Fruits   tree pruning
Upcoming SlideShare
Loading in...5

Fruits tree pruning



Fruits - Tree Pruning

Fruits - Tree Pruning
Fruit and Vegetable Science
K. Jerome



Total Views
Views on SlideShare
Embed Views



1 Embed 2 2



Upload Details

Uploaded via as Microsoft PowerPoint

Usage Rights

© All Rights Reserved

Report content

Flagged as inappropriate Flag as inappropriate
Flag as inappropriate

Select your reason for flagging this presentation as inappropriate.

  • Full Name Full Name Comment goes here.
    Are you sure you want to
    Your message goes here
Post Comment
Edit your comment

    Fruits   tree pruning Fruits tree pruning Presentation Transcript

    • Pruning Fruit Trees
      • All fruit trees need pruning to help them develop into strong, productive trees
      • Pruning thins bearing limbs - fewer but larger fruits
      • Gets rid of unproductive old wood
      • Lets light, air into center of tree for healthy production
      • Each type has natural form
      • Following this form leads to attractive tree that generally needs pruning only once a year
      • Pruning generally done in spring on dormant trees
      • Sucker, water sprout removal most successful in mid-summer since tree is slowing growth - sprouts don’t come back as readily
      • Keep in mind framework
      • of tree
      • Make clean cuts with sharp, clean tools
      • Well-pruned fruit tree will be shaped somewhat like Christmas tree
      • Prune to remove
      • crossing branches
      • diseased or damaged
      • branches
      • water sprouts
      • branches that form narrow, weak angles
      • Prune to open canopy for maximum air circulation
      • Best methods for high production, easy picking:
      • central leader
      • modified central leader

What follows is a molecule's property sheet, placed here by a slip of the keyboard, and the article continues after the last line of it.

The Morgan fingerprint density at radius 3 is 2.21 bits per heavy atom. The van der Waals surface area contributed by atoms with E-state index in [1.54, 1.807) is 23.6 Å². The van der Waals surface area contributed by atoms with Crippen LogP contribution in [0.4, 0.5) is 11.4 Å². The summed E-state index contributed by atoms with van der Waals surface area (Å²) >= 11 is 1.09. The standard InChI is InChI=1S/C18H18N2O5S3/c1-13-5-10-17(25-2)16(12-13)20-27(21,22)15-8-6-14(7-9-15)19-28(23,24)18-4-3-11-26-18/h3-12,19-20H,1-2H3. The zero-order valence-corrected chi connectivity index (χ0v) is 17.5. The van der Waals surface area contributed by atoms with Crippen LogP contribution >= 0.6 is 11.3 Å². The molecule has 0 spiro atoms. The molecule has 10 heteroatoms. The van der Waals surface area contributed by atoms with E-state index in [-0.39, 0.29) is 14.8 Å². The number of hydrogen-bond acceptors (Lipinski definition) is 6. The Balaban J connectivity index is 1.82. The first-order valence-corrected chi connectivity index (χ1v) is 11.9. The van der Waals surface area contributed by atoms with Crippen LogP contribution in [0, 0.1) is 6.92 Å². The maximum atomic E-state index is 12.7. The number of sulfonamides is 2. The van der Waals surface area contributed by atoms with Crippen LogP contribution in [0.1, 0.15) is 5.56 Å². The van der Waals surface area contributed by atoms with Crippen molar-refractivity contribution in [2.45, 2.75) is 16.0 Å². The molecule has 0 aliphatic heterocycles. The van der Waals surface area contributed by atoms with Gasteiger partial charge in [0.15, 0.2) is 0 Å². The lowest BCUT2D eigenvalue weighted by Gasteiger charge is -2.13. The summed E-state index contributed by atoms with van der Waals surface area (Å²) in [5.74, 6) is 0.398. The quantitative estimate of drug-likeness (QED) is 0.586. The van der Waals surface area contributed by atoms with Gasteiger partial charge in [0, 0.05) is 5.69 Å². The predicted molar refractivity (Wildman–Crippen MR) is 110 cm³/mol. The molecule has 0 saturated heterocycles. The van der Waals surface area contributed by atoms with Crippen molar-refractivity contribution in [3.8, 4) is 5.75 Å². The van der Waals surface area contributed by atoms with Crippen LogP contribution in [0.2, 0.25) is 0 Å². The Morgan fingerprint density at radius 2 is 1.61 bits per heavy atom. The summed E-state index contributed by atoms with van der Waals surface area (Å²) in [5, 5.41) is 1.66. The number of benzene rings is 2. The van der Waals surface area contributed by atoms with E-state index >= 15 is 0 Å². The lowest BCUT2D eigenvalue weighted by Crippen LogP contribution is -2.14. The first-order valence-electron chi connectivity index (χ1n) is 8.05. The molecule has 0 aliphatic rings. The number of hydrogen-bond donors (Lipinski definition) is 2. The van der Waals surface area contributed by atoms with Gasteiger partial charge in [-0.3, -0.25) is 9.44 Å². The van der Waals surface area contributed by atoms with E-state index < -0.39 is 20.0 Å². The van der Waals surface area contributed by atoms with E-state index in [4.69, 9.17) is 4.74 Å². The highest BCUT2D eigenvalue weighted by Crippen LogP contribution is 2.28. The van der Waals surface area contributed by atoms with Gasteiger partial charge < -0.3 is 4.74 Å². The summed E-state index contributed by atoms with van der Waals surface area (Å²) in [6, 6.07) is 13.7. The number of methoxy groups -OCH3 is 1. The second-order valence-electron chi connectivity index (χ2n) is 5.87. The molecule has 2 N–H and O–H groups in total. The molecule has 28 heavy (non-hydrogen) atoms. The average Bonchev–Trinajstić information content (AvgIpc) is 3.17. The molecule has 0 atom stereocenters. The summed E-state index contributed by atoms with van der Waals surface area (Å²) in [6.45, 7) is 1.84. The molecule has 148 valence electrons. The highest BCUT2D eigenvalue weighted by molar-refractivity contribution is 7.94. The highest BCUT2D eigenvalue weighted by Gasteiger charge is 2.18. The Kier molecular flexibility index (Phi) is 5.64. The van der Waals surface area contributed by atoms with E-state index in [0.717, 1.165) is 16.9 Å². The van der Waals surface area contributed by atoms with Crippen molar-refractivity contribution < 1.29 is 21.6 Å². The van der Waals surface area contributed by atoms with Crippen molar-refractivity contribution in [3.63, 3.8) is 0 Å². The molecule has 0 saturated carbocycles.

• Tree pruned to have one central trunk, scaffold branches evenly spaced around center leader
    • Central Leader
      • Used on dwarf, semi-dwarf trees
      • Leader allowed to grow
    • Modified Central Leader
      • Used on standard-sized trees
      • Central leader cut back yearly to keep tree shorter
    • Year One
      • one-year whip (no branches)
      • cut back to bud three feet above
      • ground
      • as shoots grow during summer, select 3-4 scaffold branches, 4-8 inches apart, evenly spaced in spiral around central leader
      • pinch out or rub off all other shoots on main trunk
      • forces energy into growing scaffold branches
    • Year One
      • If tree already branched, select appropriate scaffold branches and prune out all others
      • Cut back central leader to 4-6 inches above top scaffold
      • Through summer, allow new central leader to emerge
      • Remove all shoots that arise from the trunk
    • Year Two
      • In dormant season, cut back central leader to about 3 feet above lowest scaffold branch
      • Cut just above bud on opposite side of trunk from which leader emerged last year
      • Zigzag will keep trunk straight
    • Year Two
      • Head back scaffold branches by cutting at outward facing bud
      • This will force secondary growth and begin developing fruiting wood
      • You can also let some branches form more scaffolds
    • Year Two
      • Through summer, remove shoots that arise within about 8 inches of newly emerging central leader
      • Prune out water sprouts, suckers and any unwanted branches